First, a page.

And they are a safety net for society’s most vulnerable children. For example, if a student is experiencing food insecurity, the school nurse might coordinate with a community partner or school social worker to help the student and their family not go hungry.

Most school nurses will tell you they are unable to carry out many of these functions, often due to huge workloads or poor staffing.

I know from personal experience. From 2009 to 2014, I was the sole school nurse responsible for the health and safety of over 900 public elementary school children. This included special education classrooms for preschoolers and students with nonverbal autism. I now research how school health policies and practices effect the work environment of school nurses, and the challenges and barriers they face.

Research shows how a positive work environment for school nurses increases job satisfaction, reduces turnover and improves academic outcomes for students. A study of school nurses in Massachusetts schools demonstrated that for every dollar invested in school nursing, society would gain US$2.20 as a result of kids’ better health and disease prevention.

No one-size-fits-all ratio

A school nurse’s workload depends on a number of significant variables. For example, how many students in the school have chronic illnesses and need medication administered? How many students attend the school? What ages are they? What is the average number of student visits to the health office each school day? Are students spread across multiple buildings? What level of experience and specialized skills does the school nurse have?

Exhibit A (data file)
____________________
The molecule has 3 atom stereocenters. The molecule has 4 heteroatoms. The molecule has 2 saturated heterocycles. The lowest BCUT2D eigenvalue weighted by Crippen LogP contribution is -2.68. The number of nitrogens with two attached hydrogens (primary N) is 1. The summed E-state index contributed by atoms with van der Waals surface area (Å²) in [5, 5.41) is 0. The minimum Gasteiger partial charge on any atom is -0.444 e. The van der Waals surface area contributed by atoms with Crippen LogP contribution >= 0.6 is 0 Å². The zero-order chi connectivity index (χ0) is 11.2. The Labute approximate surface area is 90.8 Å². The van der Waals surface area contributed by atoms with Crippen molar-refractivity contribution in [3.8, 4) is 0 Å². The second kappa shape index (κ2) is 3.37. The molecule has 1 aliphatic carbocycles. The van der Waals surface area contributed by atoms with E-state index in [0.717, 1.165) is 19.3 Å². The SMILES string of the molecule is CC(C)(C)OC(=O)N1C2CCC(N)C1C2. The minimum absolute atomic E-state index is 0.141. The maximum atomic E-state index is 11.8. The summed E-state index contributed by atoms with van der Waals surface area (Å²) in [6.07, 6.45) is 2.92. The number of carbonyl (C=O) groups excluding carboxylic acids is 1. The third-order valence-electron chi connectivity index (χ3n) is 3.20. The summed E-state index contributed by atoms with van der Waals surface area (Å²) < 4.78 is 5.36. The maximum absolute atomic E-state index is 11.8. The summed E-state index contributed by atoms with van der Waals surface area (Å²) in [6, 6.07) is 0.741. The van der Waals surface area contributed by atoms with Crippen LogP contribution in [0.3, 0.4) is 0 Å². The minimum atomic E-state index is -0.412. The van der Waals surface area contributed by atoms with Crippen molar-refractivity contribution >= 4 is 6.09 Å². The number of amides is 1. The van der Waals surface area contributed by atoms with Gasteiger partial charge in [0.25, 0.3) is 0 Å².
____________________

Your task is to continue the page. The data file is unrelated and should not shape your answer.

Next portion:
The number of students in a school who are dealing with poverty or other health equity issues – including access to quality education, safe housing and health care – also impacts and increases the workload for school nurses.

These evidence-based variables can be used to guide school administrators and school nurses on what constitutes safe staffing. Making sure school nurses have a safe, appropriate workload is critical to ensuring that students have their health needs met at school.

Parents who are concerned about their child’s health at school may want to find out how many students their child’s school nurse cares for. How many students does the school nurse see on a typical day? Is a school nurse in the building every day? Does the school nurse cover more than one building? What happens when there is an emergency, such as a child with a life-threatening allergic reaction? Where are the emergency care plans kept? Is there stock medication available such as epinephrine and albuterol for students with severe allergies or asthma?